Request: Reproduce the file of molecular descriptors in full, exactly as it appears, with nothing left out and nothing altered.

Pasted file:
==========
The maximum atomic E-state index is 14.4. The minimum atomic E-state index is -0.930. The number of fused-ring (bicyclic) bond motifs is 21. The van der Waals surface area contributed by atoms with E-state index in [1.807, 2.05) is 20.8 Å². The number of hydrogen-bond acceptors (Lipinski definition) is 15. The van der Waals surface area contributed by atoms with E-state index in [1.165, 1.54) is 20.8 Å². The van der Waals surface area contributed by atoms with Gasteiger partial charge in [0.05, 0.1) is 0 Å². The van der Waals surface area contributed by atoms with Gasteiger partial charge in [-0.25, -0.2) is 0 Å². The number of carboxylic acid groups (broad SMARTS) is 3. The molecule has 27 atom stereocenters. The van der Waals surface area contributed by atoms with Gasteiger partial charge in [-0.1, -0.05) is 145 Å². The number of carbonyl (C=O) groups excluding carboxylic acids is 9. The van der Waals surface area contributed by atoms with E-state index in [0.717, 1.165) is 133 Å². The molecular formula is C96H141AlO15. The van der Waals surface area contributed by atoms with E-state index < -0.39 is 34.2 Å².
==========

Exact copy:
The maximum atomic E-state index is 14.4. The minimum atomic E-state index is -0.930. The number of fused-ring (bicyclic) bond motifs is 21. The van der Waals surface area contributed by atoms with E-state index in [1.807, 2.05) is 20.8 Å². The number of hydrogen-bond acceptors (Lipinski definition) is 15. The van der Waals surface area contributed by atoms with E-state index in [1.165, 1.54) is 20.8 Å². The van der Waals surface area contributed by atoms with Gasteiger partial charge in [0.05, 0.1) is 0 Å². The van der Waals surface area contributed by atoms with Gasteiger partial charge in [-0.25, -0.2) is 0 Å². The number of carboxylic acid groups (broad SMARTS) is 3. The molecule has 27 atom stereocenters. The van der Waals surface area contributed by atoms with Gasteiger partial charge in [-0.1, -0.05) is 145 Å². The number of carbonyl (C=O) groups excluding carboxylic acids is 9. The van der Waals surface area contributed by atoms with E-state index in [0.717, 1.165) is 133 Å². The molecular formula is C96H141AlO15. The van der Waals surface area contributed by atoms with E-state index < -0.39 is 34.2 Å².